Helmeted Iguana

Theme area:  Amazonía
Scientific name:  Corytophanes cristatus
Class:  Reptiles
Continent:  Central America and the Caribbean
Habitat:  Tropical forest
Diet:  Insectivorous
Weight:   /
Size:  11 cm
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The Helmeted Iguana is found from southern Mexico to Colombia.

It has a remarkable crest or helmet on the back of the head and neck, bordered with large scales, a feature that gives it its name. There is sexual dimorphism, males have a more prominent helmet and are usually slightly smaller than females. Females have more muted colouring. Its skintone can vary depending on where it lives, according to its thermo-regulation with sunlight and it has a great ability to blend in with its surroundings, making it difficult to detect.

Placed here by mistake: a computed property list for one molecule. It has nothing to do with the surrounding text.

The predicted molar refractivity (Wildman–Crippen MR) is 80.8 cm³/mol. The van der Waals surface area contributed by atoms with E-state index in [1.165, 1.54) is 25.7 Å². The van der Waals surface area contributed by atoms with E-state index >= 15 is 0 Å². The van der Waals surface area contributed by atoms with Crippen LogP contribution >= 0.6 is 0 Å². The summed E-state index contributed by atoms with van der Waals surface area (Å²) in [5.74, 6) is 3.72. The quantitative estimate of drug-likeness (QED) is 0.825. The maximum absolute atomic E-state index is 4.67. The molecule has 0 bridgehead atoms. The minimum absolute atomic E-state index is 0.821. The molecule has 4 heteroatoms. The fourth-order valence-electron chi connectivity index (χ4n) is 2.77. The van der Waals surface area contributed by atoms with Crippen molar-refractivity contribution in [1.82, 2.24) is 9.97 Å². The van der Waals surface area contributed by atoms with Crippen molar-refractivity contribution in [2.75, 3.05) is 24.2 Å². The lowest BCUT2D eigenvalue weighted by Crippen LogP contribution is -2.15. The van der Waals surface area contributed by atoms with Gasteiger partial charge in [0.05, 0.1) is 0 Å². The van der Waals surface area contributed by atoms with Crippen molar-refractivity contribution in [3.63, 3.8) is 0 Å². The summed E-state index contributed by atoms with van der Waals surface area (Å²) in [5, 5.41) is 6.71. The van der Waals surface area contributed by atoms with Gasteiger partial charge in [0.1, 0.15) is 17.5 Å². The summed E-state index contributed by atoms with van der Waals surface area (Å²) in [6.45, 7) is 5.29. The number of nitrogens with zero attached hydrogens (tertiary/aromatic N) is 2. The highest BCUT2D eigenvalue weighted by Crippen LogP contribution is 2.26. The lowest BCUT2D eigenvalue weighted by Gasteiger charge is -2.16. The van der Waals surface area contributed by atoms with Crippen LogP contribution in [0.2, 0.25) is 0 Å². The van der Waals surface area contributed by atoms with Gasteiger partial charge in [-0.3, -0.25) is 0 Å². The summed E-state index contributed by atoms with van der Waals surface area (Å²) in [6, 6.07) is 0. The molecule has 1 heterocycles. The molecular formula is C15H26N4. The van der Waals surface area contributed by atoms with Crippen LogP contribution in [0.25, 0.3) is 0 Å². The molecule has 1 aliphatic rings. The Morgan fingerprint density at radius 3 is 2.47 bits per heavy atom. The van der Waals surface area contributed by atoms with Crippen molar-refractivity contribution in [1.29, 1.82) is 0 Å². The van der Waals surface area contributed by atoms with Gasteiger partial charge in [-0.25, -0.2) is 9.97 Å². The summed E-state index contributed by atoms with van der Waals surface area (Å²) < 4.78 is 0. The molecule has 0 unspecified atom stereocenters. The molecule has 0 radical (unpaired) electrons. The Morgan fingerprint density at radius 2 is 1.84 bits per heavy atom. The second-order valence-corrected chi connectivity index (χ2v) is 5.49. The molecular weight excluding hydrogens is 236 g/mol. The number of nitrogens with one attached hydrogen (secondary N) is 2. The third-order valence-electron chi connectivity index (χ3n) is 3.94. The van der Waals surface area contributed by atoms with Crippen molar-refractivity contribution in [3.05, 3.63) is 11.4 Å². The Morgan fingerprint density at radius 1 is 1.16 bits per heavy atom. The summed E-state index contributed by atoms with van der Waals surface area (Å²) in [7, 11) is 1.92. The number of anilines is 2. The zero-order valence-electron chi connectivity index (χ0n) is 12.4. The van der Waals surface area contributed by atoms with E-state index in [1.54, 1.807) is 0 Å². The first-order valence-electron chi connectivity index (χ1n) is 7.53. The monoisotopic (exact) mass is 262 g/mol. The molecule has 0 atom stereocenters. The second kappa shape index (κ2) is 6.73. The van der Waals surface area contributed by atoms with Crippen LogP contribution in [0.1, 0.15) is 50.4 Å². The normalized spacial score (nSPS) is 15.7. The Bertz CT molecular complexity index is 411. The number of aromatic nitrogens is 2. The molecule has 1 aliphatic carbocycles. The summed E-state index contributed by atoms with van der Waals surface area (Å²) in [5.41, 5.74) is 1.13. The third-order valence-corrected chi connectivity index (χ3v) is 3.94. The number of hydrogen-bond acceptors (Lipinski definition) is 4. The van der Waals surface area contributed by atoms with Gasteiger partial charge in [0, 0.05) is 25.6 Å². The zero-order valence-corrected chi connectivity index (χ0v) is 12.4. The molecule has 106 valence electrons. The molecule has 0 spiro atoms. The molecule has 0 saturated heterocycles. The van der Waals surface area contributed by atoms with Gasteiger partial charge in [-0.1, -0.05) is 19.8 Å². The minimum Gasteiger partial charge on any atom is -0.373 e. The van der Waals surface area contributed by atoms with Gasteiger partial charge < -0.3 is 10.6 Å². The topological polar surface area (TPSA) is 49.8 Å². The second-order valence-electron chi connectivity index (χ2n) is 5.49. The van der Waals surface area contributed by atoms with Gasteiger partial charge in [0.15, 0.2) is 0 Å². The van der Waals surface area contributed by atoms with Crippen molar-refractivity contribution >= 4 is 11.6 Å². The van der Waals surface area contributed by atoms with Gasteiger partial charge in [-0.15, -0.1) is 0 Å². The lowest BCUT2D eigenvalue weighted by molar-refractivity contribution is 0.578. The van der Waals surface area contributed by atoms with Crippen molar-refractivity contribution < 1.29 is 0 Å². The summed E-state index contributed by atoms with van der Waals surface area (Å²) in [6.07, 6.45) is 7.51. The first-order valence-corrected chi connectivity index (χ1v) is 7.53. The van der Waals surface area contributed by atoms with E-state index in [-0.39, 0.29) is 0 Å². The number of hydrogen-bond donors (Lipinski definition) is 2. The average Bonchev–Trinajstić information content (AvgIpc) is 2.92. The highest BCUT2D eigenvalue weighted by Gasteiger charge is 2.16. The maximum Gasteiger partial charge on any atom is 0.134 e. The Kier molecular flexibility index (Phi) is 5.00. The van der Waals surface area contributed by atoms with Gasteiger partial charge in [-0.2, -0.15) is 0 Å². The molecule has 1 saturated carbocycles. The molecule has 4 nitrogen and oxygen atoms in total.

It usually spends the day in the lower branches of trees or at the top of bushes. If threatened, it prefers to stand still and rely on its camouflage, but if danger is imminent, it will leap quickly and run, often using only its hind legs. They are oviparous, laying 5-11 eggs in nests that they dig in the ground about 10 cm deep and which will hatch after 5-6 months of incubation.

Conservation Status
Extinct in the wild
Critically endangered
Near threatened
Least concern
Insufficient data
Not evaluated


When it feels threatened, the Helmeted Iguana will puff up its chin and open its mouth, although most commonly it will play dead.
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